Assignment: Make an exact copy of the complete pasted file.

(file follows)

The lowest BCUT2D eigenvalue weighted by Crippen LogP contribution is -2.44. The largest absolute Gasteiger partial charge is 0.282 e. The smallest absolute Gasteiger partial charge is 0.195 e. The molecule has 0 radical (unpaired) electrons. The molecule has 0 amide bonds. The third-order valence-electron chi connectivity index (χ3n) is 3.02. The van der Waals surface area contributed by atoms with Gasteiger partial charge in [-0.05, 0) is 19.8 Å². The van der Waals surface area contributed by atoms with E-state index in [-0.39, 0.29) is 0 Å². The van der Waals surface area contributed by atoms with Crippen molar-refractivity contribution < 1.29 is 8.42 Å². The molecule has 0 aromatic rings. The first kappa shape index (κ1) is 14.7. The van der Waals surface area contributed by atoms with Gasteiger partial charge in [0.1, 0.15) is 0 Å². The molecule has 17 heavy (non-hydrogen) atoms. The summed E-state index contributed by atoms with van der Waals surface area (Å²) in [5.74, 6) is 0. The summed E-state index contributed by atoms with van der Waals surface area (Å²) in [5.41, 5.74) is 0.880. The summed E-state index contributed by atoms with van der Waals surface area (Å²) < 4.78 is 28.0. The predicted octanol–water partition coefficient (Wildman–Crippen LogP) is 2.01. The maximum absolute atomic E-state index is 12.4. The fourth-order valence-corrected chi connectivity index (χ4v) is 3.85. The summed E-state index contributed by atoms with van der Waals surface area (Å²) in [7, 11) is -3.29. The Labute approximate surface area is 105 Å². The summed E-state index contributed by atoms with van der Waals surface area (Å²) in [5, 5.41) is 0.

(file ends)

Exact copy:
The lowest BCUT2D eigenvalue weighted by Crippen LogP contribution is -2.44. The largest absolute Gasteiger partial charge is 0.282 e. The smallest absolute Gasteiger partial charge is 0.195 e. The molecule has 0 radical (unpaired) electrons. The molecule has 0 amide bonds. The third-order valence-electron chi connectivity index (χ3n) is 3.02. The van der Waals surface area contributed by atoms with Gasteiger partial charge in [-0.05, 0) is 19.8 Å². The van der Waals surface area contributed by atoms with E-state index in [-0.39, 0.29) is 0 Å². The van der Waals surface area contributed by atoms with Crippen molar-refractivity contribution < 1.29 is 8.42 Å². The molecule has 0 aromatic rings. The first kappa shape index (κ1) is 14.7. The van der Waals surface area contributed by atoms with Gasteiger partial charge in [0.1, 0.15) is 0 Å². The molecule has 17 heavy (non-hydrogen) atoms. The summed E-state index contributed by atoms with van der Waals surface area (Å²) in [5.74, 6) is 0. The summed E-state index contributed by atoms with van der Waals surface area (Å²) in [5.41, 5.74) is 0.880. The summed E-state index contributed by atoms with van der Waals surface area (Å²) < 4.78 is 28.0. The predicted octanol–water partition coefficient (Wildman–Crippen LogP) is 2.01. The maximum absolute atomic E-state index is 12.4. The fourth-order valence-corrected chi connectivity index (χ4v) is 3.85. The summed E-state index contributed by atoms with van der Waals surface area (Å²) in [7, 11) is -3.29. The Labute approximate surface area is 105 Å². The summed E-state index contributed by atoms with van der Waals surface area (Å²) in [5, 5.41) is 0.